I dithered over buying a Sunday newspaper yesterday. Those Sundays when I do buy one, it normally lies, unread, until at least Thursday; the more papers we get, the longer the period of unread-ness lasts. This isn’t because the papers aren’t good, or worth reading – but, for whatever reason, there’s always something better to do than get stuck in. However, yesterday I wandered into our local shop and saw some copies of the Sunday Times lying piled on the floor. I flipped to the Culture magazine (as I am wont), and saw a face with which I was familiar, and a name which piqued my interest, and news that I had, somehow, managed to miss until that point; and so, I bought the paper.
This was the face:
And this was the name:
And this was the news:
Donna Tartt has written a new novel, which will be published in English on October 22nd, and it will be called ‘The Goldfinch.’
I devoured the article when I got home, quivering with annoyance at myself that such a huge event (for me) could be taking place, and that this was the first I’d heard of it. A new novel from Donna Tartt is massive news, for those who, very patiently, follow her work. She, for me, is one of those life-changing authors who demonstrates not only how good fiction writing can be, but also how an author can – with enough talent, and enough luck – have the life of an artist. For Donna Tartt is not only an author – she is that rarest of rare things, an author whose output is tectonic-slow, but who has a readership devoted to her every syllable, and whose work is treated like precious printed jewels. I imagine her life as being a long, gentle fluttering from one day to the next, golden and perfect phrases dripping from her pen, her mind ever set on higher things… Of course, I’m sure this is entirely wrong, but I like my little dream, all the same.
I am a fan not only of Tartt’s writing, but also of her approach to her writing and the skill with which she has constructed her life. Donna Tartt had a childhood comparable with any novelistic heroine, which is to say it sounds like it would make a far better plot for a novel than an actual life for a young child to live through. In the Sunday Times interview she talks about her isolation and her separation from her parents and her interest in the dark flipside of life from an early age; she discusses her familiarity with death as a result of being raised, in the main, by eccentric and elderly aunts, and the freedom that came from their ‘light touch’ guardianship. It seems no wonder that she writes so well about the fractures in the human psyche and the shadowed underbelly of the consciousness, and that isolation – that of her protagonists, but also, at a fundamental level, that of all human beings from one another – are such strong themes in her books.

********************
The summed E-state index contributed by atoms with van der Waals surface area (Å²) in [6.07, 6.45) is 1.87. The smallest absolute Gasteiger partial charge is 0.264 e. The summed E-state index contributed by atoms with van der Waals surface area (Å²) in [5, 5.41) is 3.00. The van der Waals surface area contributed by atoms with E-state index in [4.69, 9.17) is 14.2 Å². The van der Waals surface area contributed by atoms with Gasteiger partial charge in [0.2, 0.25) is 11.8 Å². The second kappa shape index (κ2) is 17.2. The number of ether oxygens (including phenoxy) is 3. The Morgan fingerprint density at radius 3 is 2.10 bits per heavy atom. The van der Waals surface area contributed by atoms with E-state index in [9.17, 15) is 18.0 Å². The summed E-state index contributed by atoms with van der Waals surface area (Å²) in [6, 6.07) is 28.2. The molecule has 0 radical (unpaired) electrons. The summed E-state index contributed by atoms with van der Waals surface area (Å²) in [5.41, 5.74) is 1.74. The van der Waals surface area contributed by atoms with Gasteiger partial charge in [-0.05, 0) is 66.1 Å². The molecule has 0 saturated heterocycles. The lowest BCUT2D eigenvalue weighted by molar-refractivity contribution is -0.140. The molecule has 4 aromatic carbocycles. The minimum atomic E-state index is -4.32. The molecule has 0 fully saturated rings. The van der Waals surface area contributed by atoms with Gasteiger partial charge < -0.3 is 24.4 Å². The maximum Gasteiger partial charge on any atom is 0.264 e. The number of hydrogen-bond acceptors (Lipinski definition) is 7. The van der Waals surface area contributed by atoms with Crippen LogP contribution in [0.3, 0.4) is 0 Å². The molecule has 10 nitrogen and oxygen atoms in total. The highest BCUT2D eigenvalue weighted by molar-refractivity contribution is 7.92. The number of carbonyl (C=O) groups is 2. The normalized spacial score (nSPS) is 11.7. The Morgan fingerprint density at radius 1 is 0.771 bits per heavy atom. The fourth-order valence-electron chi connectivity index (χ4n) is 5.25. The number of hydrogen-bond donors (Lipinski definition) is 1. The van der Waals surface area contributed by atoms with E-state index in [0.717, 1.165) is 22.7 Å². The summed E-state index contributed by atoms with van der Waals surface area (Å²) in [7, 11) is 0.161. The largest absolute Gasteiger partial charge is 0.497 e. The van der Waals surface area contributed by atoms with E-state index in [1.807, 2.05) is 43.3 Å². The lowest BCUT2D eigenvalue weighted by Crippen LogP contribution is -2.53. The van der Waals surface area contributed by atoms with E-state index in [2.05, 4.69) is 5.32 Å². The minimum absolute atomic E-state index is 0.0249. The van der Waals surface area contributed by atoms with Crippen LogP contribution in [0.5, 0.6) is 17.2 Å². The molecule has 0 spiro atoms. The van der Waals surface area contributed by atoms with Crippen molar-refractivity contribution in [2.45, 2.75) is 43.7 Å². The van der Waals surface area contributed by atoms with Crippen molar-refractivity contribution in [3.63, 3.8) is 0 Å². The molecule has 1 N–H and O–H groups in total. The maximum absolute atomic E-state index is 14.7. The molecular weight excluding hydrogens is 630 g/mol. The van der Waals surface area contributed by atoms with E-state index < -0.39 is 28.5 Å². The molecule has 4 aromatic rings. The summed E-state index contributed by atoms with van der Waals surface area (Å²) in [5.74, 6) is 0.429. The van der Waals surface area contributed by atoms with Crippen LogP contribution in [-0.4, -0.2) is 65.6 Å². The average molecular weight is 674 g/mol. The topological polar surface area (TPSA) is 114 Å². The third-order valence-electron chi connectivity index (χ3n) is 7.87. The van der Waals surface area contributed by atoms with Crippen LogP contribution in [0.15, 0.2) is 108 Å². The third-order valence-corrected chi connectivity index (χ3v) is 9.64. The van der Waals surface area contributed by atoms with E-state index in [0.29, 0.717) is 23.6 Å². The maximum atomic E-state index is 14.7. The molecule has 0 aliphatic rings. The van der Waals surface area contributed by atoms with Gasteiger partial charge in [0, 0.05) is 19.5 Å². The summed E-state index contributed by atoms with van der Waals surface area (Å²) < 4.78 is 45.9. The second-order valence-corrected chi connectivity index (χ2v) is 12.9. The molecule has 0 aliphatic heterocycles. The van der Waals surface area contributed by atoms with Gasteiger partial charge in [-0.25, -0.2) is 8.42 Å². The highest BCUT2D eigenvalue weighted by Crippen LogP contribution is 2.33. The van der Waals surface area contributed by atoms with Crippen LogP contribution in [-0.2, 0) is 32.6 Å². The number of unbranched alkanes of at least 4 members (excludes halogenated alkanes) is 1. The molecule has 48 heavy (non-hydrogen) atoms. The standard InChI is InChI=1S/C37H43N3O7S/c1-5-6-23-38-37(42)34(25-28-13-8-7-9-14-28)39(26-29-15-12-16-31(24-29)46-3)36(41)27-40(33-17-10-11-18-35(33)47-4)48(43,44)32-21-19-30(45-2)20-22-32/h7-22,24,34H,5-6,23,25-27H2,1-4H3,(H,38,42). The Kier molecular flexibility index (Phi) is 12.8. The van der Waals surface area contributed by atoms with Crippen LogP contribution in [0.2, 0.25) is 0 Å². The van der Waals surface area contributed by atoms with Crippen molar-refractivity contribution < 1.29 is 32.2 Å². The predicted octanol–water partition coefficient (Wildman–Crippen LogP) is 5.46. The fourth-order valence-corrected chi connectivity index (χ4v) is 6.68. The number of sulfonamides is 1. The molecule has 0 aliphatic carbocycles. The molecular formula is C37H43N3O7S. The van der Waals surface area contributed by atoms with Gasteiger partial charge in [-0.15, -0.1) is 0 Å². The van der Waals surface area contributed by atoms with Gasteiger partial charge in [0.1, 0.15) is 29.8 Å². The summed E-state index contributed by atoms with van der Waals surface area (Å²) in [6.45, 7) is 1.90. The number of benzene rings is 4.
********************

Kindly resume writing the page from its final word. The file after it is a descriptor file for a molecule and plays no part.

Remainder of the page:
Her first novel, ‘The Secret History,’ captivated me when I first read it about twelve or thirteen years ago. Even then, it was an ‘old’ book; first published in 1992, it has been a bestseller ever since. I had just finished my degree at the time I read the book, and – as it takes place in a university – I read it with a sense of recognition and familiarity. I’ve only learned recently that Tartt began the novel while a student herself, which is unsurprising on one level and also, frankly, terrifying on another; I am amazed that a 19-year-old woman could have an idea so riveting, and then go on to write a book so good, as ‘The Secret History.’ It captured my mind completely at the time, as the first book I’d read ‘for pleasure’ in many years. I didn’t have long to wait for her next book, ‘The Little Friend,’ because it was published shortly after I first became aware of her work, and so the wait for this third novel has been interminable. I wondered for a long time if she was ever going to write another novel – in some ways, Tartt reminds me of that other great literary magician, Harper Lee, whose sole novel remains an unassailable masterpiece.
Perhaps it’s a mindset common to those in the southern states of America – don’t write too many books, but make them all works of genius.
In any case, I’m looking forward to, eventually, getting my hands on ‘The Goldfinch.’ It’s good to know that there are some constants in this world – death, taxes and the inevitable brilliance of Donna Tartt.
It’s also nice to have an author to whose lifestyle one can aspire; sadly, her ability far outstrips my own, but a gal can dream!